My heart was thumping as I peered out of the helicopter. We were soaring high above the mountain ranges, and for the first time I felt a rush of nerves. Was I really going to do this?
Beside me, my best friend Jemma, 21, was crying and gripping her seat so tightly that her knuckles turned white. Jemma and I had been friends since kindergarten and two weeks earlier we'd embarked on a trip around Europe. So far we'd had a blast, ticking off activities on our bucket lists.
'I've always dreamt of doing a skydive above the Swiss Alps,' I'd told Jemma. 'No way!' she'd cried. 'That sounds terrifying!' But I was adamant that it'd be amazing. 'Just think of the view!' I laughed. It did take quite a lot of convincing to get Jemma to agree, but finally I talked her into joining me on the adrenaline fuelled adventure.
Now here we were flying 12,000 feet above the ground in a helicopter. As we were beginners, we were doing a tandem jump with instructors and we'd paid a little bit extra to have our trip documented on video. Giving the camera a nervous smile, I stood up. At least my instructor is strapped to me! I thought.
"I could see the ground rushing towards us"
Having done a run through and safety lesson on the ground, it all sounded simple enough. We'd jump, freefall for a few seconds and then my instructor would pull the parachute cord and we'd cruise down to our landing spot.
I'm ready, I thought, mentally steeling myself before giving my instructor a thumbs up. Then, just like that, we leapt out. It felt as if I was weightless as the air rushed around me. Although the view was a bit disappointing as it was cloudy, I was having the time of my life.
After around 20 seconds, I felt a soft tug as the parachute went up. Expecting my instructor to give me a congratulatory high five - like I'd seen other skydivers do in their videos - I looked behind me. But he didn't move.
And before I knew what was happening, suddenly my head jolted backwards. I felt my ponytail get caught up in something and pulled tight. Then, in front of me I saw the most terrifying thing. The parachute.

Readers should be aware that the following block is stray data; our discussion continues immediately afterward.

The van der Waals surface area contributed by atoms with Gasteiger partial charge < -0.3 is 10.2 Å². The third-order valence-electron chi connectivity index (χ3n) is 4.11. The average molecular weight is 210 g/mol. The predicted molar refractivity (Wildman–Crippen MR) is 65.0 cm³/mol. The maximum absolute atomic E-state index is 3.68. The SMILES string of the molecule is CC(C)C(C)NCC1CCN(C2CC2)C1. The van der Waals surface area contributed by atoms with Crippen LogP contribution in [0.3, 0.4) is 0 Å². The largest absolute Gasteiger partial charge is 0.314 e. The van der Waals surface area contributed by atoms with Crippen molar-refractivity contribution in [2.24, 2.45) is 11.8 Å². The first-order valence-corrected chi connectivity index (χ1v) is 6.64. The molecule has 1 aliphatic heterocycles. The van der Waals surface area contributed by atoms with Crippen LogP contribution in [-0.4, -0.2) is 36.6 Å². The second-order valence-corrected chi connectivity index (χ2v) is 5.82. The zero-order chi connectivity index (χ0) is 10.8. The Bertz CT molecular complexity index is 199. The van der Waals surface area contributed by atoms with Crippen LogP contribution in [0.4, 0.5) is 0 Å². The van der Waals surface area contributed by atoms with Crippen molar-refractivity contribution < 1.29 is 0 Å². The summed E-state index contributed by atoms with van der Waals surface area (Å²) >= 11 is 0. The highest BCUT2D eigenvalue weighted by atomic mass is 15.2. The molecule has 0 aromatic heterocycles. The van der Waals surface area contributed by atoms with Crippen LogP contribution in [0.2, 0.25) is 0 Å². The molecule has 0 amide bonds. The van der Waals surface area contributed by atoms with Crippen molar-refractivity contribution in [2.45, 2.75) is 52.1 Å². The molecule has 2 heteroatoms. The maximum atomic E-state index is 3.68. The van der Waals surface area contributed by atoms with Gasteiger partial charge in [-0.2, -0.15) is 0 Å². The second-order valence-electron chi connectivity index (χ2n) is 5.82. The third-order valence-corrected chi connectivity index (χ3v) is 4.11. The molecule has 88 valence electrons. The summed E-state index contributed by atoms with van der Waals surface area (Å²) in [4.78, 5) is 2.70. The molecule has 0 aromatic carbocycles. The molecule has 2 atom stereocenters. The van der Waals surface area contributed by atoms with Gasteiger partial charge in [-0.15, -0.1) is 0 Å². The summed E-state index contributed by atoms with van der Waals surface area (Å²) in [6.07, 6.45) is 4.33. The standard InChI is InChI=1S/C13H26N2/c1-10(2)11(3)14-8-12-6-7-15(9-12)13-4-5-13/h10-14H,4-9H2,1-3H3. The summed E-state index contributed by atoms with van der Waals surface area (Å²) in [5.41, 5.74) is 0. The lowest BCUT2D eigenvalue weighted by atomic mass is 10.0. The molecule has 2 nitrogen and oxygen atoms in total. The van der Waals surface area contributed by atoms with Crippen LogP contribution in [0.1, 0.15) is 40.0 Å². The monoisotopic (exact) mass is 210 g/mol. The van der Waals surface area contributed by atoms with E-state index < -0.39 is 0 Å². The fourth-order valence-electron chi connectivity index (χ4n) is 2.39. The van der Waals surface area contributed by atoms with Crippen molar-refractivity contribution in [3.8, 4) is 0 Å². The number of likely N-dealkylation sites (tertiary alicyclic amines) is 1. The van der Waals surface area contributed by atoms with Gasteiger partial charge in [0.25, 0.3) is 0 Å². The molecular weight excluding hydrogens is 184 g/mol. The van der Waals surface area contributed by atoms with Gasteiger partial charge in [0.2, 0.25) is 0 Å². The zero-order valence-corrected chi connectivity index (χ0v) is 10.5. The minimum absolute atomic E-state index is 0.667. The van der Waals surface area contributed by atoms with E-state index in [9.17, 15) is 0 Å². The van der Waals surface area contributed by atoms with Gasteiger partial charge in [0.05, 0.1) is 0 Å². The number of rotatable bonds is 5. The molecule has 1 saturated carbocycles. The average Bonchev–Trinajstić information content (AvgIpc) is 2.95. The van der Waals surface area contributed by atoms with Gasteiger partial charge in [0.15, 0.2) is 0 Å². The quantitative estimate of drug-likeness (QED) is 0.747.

Shouldn't it be above me? I thought, suddenly realising that something wasn't right. 'Is everything okay?' I yelled into the wind, hoping my instructor could hear me. He didn't reply and, looking down, I could see the ground rushing towards us.
We were going way too fast and I had no idea what to do. It's too late, I thought. This is it. Pulling up my legs and bracing for the impact, I knew I was going to hit the ground hard. The force shot through me as I crumpled into the earth.
We had landed in a field and my instructor was still strapped to my back, pinning me down. For a moment we lay there motionless and I tried to process what had happened. Then, I attempted to push myself up and roll over.
That's when I realised I couldn't move my legs. I was numb from the waist down. As pain radiated through my back and tears filled my eyes, I knew I was seriously hurt. After a few more minutes, my instructor finally stirred.
'I think I've broken my legs,' he mumbled before unbuckling himself, rolling off me and falling unconscious once more. Finally I heard Jemma's voice as she landed nearby.
'Help!' I screamed. 'I can't feel my legs'. She and her instructor were quickly by my side and soon the area was filled with paramedics and police.I was taken to hospital and given pain medication which meant the next few days passed in a haze.
It was only afterwards I discovered Jemma never left me during that time, sleeping on the floor beside my bed. A week passed before I really knew what was going on, and by then my mum, Lisa, 48, and my sister, Tara, 23, had arrived to support me too. I felt so relieved to have survived my terrifying plunge, but I wasn't prepared for what my doctor told me next.
'You've broken your pelvis and your spine in two places and crushed your spinal cord,' he said gently, before continuing. 'It is unlikely that you will ever walk again.' The words sliced through me like a knife. I was in the middle of my dream trip. How could it be true?
Learning more about what had happened that fateful day, I discovered the main parachute had become tangled somehow, choking my instructor unconscious and leaving me in a freefall with no way of landing safely. It was incredible we'd both survived.
As I lay in hospital I thought of all the things I had taken for granted in life. I had always been fit and healthy, but until now I'd never appreciated how lucky I was to have legs that worked. I felt like I had wasted time worrying about things that didn't matter.
originally published in that's life! issue 39, October 2, 2014